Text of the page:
It is now my recording but still Beethoven's work. If I sell it, and keep 100 percent profit, can I still be in trouble?

Not in the case of works that are now in the public domain, such as Beethoven's.

I cant really pay Beethoven money, but what about his family?

No. The work is in the public domain.

Or does he lose the copyright to his work since he has been dead for a long time? How many years until the composer loses rights?

At least in the United States, you can assume that anything written before the 1920s is now in the public domain. Newer arrangements and recordings have their own copyrights that you must be concerned with, but the original copyright has expired.

Music has all kinds of oddness attached - I would suggest phoning ASCAP for advice.

I would recommend against this. They have a very biased view and tend to give advice that is in their own interest, even if their advice contradicts the legal facts.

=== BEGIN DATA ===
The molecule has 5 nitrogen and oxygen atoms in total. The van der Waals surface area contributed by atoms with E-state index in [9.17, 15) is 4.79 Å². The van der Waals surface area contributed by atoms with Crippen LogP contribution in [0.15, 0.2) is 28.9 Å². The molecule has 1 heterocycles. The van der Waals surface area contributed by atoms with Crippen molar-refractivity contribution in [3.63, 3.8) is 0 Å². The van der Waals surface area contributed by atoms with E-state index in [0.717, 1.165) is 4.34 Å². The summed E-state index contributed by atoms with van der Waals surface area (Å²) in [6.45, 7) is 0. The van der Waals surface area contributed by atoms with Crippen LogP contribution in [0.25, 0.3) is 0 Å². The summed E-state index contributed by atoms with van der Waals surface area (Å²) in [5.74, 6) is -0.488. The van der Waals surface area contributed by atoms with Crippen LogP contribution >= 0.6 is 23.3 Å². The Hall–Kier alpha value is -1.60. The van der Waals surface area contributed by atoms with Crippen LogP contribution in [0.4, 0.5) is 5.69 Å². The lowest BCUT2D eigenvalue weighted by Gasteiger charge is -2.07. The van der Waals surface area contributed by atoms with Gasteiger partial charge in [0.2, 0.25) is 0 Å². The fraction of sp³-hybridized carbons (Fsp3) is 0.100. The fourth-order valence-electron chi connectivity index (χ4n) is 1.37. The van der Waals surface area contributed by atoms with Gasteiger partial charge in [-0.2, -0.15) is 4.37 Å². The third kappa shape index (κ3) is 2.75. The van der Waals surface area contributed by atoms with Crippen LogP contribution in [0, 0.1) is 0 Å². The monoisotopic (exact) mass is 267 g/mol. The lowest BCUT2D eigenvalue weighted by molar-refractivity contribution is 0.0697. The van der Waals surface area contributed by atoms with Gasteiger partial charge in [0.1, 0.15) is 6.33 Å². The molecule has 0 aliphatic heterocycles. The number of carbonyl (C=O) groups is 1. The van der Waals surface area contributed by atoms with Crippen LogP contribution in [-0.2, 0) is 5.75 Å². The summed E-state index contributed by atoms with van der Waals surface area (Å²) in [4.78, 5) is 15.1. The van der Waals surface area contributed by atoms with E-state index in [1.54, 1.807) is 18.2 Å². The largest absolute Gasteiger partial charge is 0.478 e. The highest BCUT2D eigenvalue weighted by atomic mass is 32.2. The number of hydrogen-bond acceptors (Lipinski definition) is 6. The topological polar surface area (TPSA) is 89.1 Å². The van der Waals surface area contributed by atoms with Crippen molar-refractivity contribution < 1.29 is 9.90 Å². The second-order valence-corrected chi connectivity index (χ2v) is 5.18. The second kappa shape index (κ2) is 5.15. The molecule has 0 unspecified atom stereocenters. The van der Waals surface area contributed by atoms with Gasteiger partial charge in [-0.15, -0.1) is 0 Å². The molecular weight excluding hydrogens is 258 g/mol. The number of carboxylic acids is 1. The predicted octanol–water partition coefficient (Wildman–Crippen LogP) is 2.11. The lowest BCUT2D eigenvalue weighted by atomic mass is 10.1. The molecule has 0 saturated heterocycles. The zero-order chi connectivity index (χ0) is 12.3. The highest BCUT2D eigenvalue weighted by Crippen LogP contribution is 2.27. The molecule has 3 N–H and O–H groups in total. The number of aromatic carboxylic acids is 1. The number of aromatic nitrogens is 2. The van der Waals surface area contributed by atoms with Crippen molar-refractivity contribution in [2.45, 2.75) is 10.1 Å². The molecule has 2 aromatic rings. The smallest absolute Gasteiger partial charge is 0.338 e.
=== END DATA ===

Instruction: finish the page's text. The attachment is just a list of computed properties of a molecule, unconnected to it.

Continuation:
Talk to an attorney instead if you are concerned.

As a rule: If you don't know whether you have permission to use a copyrighted work, then you must assume that you don't have permission.

Except the originals that he is referring to are out of copyright . . . by several centuries.

When you perform music publicly using printed sheets, then the publisher of those sheets is entitled to royalties. If you play in a concert hall, then it's not unlikely that an agent will come up on stage checking your permission.

That is not correct.

The publisher is not entitled to any royalties. It is the copyright holder. If there is no copyright, then there are no royalties.

They might retain a copyright on their prining and layout of the score, but they don't have a copyright on the music. Which is the only thing that would provide them with any rights to a royalty.

That is why I suggested making sure you worked of the original score, to avoid any arrangement copyrights.

f you can get hold of old sheets where the copyright has expired, then you're avoiding troubles with any publishers rights.

It doesn't have to be old sheets, just copies that are not any sort of derivitive work of the music itself. These are easy to come by.

The question is, who is the publisher to Beethoven, Chopin, Tchaikovsky, etc. Are you saying, that if they are 70+ years dead, anyone can be a publisher, including me?